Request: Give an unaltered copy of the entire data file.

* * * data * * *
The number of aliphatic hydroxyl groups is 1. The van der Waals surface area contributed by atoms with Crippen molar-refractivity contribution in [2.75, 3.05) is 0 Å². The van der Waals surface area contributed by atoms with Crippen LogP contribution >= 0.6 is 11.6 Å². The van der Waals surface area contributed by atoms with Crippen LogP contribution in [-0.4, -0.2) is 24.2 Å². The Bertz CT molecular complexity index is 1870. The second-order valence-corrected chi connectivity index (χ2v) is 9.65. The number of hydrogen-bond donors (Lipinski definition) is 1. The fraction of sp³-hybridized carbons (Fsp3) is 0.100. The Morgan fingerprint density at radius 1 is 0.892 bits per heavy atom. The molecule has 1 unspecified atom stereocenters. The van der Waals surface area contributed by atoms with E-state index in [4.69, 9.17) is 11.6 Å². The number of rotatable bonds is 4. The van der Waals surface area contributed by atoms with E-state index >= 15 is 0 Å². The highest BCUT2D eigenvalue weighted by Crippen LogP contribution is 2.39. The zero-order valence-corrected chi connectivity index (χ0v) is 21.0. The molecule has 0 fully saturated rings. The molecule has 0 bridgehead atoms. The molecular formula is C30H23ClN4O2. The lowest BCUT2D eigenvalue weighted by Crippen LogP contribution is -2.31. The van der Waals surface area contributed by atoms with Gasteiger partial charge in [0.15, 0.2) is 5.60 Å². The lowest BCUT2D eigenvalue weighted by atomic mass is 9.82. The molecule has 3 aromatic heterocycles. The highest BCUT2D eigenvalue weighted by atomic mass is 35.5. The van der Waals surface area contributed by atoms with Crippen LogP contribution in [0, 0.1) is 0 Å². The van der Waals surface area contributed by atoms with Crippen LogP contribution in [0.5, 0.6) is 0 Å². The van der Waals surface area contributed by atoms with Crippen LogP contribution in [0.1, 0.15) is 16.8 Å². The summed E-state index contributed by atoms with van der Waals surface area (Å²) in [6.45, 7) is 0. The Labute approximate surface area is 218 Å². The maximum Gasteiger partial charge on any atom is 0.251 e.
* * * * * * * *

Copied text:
The number of aliphatic hydroxyl groups is 1. The van der Waals surface area contributed by atoms with Crippen molar-refractivity contribution in [2.75, 3.05) is 0 Å². The van der Waals surface area contributed by atoms with Crippen LogP contribution >= 0.6 is 11.6 Å². The van der Waals surface area contributed by atoms with Crippen LogP contribution in [-0.4, -0.2) is 24.2 Å². The Bertz CT molecular complexity index is 1870. The second-order valence-corrected chi connectivity index (χ2v) is 9.65. The number of hydrogen-bond donors (Lipinski definition) is 1. The fraction of sp³-hybridized carbons (Fsp3) is 0.100. The Morgan fingerprint density at radius 1 is 0.892 bits per heavy atom. The molecule has 1 unspecified atom stereocenters. The van der Waals surface area contributed by atoms with E-state index in [4.69, 9.17) is 11.6 Å². The number of rotatable bonds is 4. The van der Waals surface area contributed by atoms with E-state index >= 15 is 0 Å². The highest BCUT2D eigenvalue weighted by Crippen LogP contribution is 2.39. The zero-order valence-corrected chi connectivity index (χ0v) is 21.0. The molecule has 0 fully saturated rings. The molecule has 0 bridgehead atoms. The molecular formula is C30H23ClN4O2. The lowest BCUT2D eigenvalue weighted by Crippen LogP contribution is -2.31. The van der Waals surface area contributed by atoms with Gasteiger partial charge in [0.15, 0.2) is 5.60 Å². The lowest BCUT2D eigenvalue weighted by atomic mass is 9.82. The molecule has 3 aromatic heterocycles. The highest BCUT2D eigenvalue weighted by atomic mass is 35.5. The van der Waals surface area contributed by atoms with Crippen LogP contribution in [0, 0.1) is 0 Å². The van der Waals surface area contributed by atoms with Crippen LogP contribution in [0.5, 0.6) is 0 Å². The van der Waals surface area contributed by atoms with Crippen LogP contribution in [0.1, 0.15) is 16.8 Å². The summed E-state index contributed by atoms with van der Waals surface area (Å²) in [6.45, 7) is 0. The Labute approximate surface area is 218 Å². The maximum Gasteiger partial charge on any atom is 0.251 e.